Another June is over, another WWDC has come and gone. Just as we’re all getting to grips with App Tracking Transparency (ATT) and iOS 14, Apple have announced features that will be arriving with iOS 15, hitting devices in a matter of weeks (this autumn – likely September).
Many changes were announced for iOS 15 that are consistent with Apple’s focus on privacy – including changes that further limit tracking and increase transparency. Below I have highlighted the three major implications that app marketers need to pay attention to:
1. SKAdNetwork (SKAN) postbacks to advertiser’s endpoint
One of the few perceived benefits of SKAN over previous attribution methods was that it was seen as a way for advertisers to gain increased transparency from an industry that has been dominated by blackbox ad networks. The fact that SKAN postbacks include the “source App ID” (the publisher that has driven the download) was seen as a win, as the likes of Facebook, Google and other ad networks previously have not shared this data with advertisers.
This brief positive realisation was stopped in its tracks when Facebook and Google announced that they would not to share granular SKAN data with advertisers or attribution partners. Whilst frustrating, there was nothing an advertiser could do – as the iOS 14.5+ SKAN postbacks go directly to the network. The network is in complete control of if they share the data, who with, and to what level of granularity.
Welcome iOS 15! Advertisers can now configure an additional universal SKAN postback – allowing them to receive all postbacks from all ad networks (including Google & Facebook). This is a win for advertisers and MMPs, and a further demonstration of Apple’s willingness to force its agenda on the giants of the industry. Small caveat for those advertisers celebrating this news: that raw data alone may not be as useful as you would hope. It is possible that SKAN data going via the network to the MMP is more valuable, as the data can be enriched with essential campaign information that is necessary for any deeper analysis.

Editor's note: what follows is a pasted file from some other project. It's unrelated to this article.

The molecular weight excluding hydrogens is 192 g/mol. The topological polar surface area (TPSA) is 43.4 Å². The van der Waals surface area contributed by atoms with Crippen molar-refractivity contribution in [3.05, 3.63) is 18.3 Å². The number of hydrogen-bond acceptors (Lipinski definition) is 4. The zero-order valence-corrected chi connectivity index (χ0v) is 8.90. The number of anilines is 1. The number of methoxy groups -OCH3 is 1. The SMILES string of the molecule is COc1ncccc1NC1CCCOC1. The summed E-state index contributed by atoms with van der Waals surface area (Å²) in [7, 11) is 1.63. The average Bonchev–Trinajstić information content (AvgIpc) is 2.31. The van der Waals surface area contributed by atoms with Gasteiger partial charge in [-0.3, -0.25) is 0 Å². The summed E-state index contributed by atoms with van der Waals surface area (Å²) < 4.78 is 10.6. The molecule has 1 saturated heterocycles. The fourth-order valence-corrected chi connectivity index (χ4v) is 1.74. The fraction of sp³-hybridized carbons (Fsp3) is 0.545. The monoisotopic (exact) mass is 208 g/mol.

2. App Privacy Report
The app privacy report in iOS 15 makes it easy for consumers to see exactly when and where data is being sent outside of the apps they are using. With a couple of taps, a user will be able to select an app and immediately see which third parties that app is calling and sharing data with.
This report will not list first party domains, so it is completely OK for an app to be sending and receiving data between the app and the company that owns the app. It will, however, list all third party domains. What will likely appear top of the list (and thus get the most consumer scrutiny) will be MMPs, analytics and measurement platforms, data brokers, mediators, and ad network SDKs.
What is unknown is how much consumers will care and what action they will take. Considering most apps will be listing the usual suspect we believe the impact of this feature will be minimal on mobile app advertising.
3. iCloud Private Relay
With iOS 15, Apple is upgrading its service for iCloud users (and calling it iCloud+). iCloud+ will offer a suite of new privacy features, including Private Relay for Safari. Through a toggle switch – which is ‘on’ by default – iCloud Private Relay will enable users to obfuscate their IP address (like a VPN).
An additional setting ‘Preserve Approximate Location’ then allows users to pick how accurately their new IP address should reflect their true location. By default, this is set to ‘on’.
From our own tests at Dataseat, we were able to confirm that our testing engineer – working from home in the exotic suburbs of Milton Keynes (50 miles north of London) – appeared under a Milton Keynes IP address when using this setting.
With ‘Preserve Approximate Location’ disabled, they appeared under a generic London IP address.
For now, this will only impact a small fraction of traffic relevant to iOS app advertisers, as private relay applies only to Safari mobile web traffic for paid iCloud users. The private relay does not apply to iPhone users using Chrome or other browsers, and more importantly it does not apply to app traffic. The latter point being the most significant, as IP address is used by app developers for a vast array of user cases – not least probabilistic matching for attribution.
Having worked with David and Paul at Criteo I am delighted to have rejoined my old colleagues at Dataseat as Director of Business Development. If anyone would like to discuss any of these topics further with me please email me at firstname.lastname@example.org